by Hazel Ryerson, CAPS | Job Caption/Project Designer
I’ve been a fan of Lawrence Halprin since coming across, “Cities” in grad school. “Cities”, written in 1969, is a catalogue of the basic elements of a successful city. Each element, for example, “moving water,” is accompanied by multiple photos of fountains and water features with short captions describing the positive impact they have on the city. The book serves as an inspirational manual for creating lively city spaces.
I finally came across a Lawrence Halprin design in person for the first time in Seattle. Josh Safdie and I were in Seattle teaching the last of nine Aging-in-Place Charrettes with Enterprise. The day before the charrette I took a rainy walk in downtown Seattle and bumped right into Freeway Park which I immediately recognized for its brutalist concrete geometry. Even though I had seen photos of the park before, it was not until I walked through the entire park from end to end did I realize that “Freeway Park” is an accurately named highway overpass. It connects the downtown financial district of Seattle with First Hill across the I-5 Expressway. But it feels like a park, with joggers, dog walkers and the mossy green vegetation that is all over Seattle.
The charrette the next day went well, it was the final charrette and Josh and I really knew our material. We had already facilitated three charrettes in Boston, as well as New York, Chicago, Detroit, Miami, and New Orleans. These charrettes are full day events where designers, building managers, community development corporations, service providers, residents and policy makers (to name just a few) get together and hash out their agreed upon priorities for making a particular building meet the needs of an aging population.
Enterprise developed a took kit for these charrettes that includes design guidelines, checklists and recommendations. The nine charrettes that KMA facilitated were Enterprise’s way to pilot these new tools.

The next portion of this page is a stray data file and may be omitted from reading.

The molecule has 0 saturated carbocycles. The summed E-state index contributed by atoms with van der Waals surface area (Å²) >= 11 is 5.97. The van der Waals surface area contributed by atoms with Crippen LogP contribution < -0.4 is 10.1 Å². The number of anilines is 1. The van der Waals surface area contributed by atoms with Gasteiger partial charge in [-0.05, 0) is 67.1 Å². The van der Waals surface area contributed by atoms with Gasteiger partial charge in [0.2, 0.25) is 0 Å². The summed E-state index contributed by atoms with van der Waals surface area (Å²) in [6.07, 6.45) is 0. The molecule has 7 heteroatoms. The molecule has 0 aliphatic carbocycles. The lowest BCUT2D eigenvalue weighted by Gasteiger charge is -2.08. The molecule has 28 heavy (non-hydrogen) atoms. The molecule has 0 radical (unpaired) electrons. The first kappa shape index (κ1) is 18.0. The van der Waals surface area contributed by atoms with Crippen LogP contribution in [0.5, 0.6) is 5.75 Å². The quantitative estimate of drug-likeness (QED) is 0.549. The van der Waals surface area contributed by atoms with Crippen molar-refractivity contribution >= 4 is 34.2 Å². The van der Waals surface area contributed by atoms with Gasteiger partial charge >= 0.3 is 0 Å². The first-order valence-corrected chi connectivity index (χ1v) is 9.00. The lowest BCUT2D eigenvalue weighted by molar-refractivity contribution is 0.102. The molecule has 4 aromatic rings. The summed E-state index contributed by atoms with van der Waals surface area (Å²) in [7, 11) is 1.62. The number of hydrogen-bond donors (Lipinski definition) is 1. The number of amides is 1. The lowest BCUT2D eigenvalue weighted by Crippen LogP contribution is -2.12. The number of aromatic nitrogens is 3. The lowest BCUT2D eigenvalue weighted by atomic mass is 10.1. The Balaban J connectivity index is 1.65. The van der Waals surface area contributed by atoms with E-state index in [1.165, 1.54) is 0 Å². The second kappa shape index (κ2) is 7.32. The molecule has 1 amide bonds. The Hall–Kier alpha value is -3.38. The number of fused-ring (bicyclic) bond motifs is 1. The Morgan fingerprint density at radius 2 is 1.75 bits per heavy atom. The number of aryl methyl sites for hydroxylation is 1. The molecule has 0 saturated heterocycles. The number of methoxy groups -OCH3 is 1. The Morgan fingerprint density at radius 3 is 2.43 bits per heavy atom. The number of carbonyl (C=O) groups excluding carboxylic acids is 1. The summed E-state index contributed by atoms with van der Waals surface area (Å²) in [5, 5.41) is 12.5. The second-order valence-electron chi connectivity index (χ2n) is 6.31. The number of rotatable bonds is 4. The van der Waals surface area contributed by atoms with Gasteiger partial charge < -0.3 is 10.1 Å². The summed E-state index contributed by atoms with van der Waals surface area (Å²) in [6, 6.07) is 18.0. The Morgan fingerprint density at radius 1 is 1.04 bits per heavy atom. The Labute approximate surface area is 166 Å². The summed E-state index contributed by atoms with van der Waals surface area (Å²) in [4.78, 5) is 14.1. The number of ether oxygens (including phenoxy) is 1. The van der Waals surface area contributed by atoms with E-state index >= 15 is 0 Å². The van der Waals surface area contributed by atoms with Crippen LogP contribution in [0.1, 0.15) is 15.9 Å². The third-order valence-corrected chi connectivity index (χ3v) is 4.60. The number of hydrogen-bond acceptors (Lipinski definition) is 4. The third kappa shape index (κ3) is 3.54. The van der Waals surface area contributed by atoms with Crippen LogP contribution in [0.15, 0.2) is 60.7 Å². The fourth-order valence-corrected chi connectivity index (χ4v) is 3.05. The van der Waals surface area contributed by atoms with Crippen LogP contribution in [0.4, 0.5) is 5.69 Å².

At the charrettes we discuss everything from where to locate light switches to strategies for encouraging residents to add a little more exercise to their day. Taking care to get these details right matters, it helps people “age-in-place” or live independently and comfortably for longer. These are the elements of the physical environment that we have the opportunity to get right.
Every charrette is different, and every city provides a different perspective, but one theme that came up again and again was the challenge of how to help aging residents stay connected to a larger community. This is not something that can be solved with a checklist, it is more than the sum of multiple good design decisions. The logistics of aging, grocery delivery, good light in the kitchen, and visits with an onsite nurse, are all much needed and necessary, but community is the holy grail.
Freeway Park is an example of going beyond the elements of a logical solution to create something new and valuable. Instead of simply getting people from one side of the highway to the other while they grit their teeth, Freeway Park creates an altogether new destination and connects the two places. This is what I want for myself as I get older: my baseline expectation is an apartment where I can independently use the bathroom, cook my meals and entertain my friends and family, but what I really want is to live an engaged, purposeful life as a member of my community.